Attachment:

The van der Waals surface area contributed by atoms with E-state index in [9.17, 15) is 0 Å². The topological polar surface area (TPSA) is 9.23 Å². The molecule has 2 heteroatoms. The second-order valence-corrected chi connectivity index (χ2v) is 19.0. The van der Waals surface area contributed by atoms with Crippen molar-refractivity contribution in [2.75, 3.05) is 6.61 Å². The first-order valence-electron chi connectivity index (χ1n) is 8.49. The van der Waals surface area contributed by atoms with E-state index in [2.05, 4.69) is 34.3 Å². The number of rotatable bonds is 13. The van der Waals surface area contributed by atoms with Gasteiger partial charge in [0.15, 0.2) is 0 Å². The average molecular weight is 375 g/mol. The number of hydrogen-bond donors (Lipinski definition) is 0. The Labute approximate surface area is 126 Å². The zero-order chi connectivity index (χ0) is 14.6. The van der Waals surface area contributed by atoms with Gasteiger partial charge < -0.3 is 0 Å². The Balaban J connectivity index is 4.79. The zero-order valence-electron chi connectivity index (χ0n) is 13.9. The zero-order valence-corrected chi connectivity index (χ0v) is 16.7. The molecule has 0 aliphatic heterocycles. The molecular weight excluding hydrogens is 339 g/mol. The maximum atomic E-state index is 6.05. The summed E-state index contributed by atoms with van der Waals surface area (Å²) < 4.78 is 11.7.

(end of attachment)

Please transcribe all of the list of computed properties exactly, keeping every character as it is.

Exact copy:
The van der Waals surface area contributed by atoms with E-state index in [9.17, 15) is 0 Å². The topological polar surface area (TPSA) is 9.23 Å². The molecule has 2 heteroatoms. The second-order valence-corrected chi connectivity index (χ2v) is 19.0. The van der Waals surface area contributed by atoms with Crippen molar-refractivity contribution in [2.75, 3.05) is 6.61 Å². The first-order valence-electron chi connectivity index (χ1n) is 8.49. The van der Waals surface area contributed by atoms with E-state index in [2.05, 4.69) is 34.3 Å². The number of rotatable bonds is 13. The van der Waals surface area contributed by atoms with Gasteiger partial charge in [0.15, 0.2) is 0 Å². The average molecular weight is 375 g/mol. The number of hydrogen-bond donors (Lipinski definition) is 0. The Labute approximate surface area is 126 Å². The zero-order chi connectivity index (χ0) is 14.6. The van der Waals surface area contributed by atoms with Gasteiger partial charge < -0.3 is 0 Å². The Balaban J connectivity index is 4.79. The zero-order valence-electron chi connectivity index (χ0n) is 13.9. The zero-order valence-corrected chi connectivity index (χ0v) is 16.7. The molecule has 0 aliphatic heterocycles. The molecular weight excluding hydrogens is 339 g/mol. The maximum atomic E-state index is 6.05. The summed E-state index contributed by atoms with van der Waals surface area (Å²) < 4.78 is 11.7.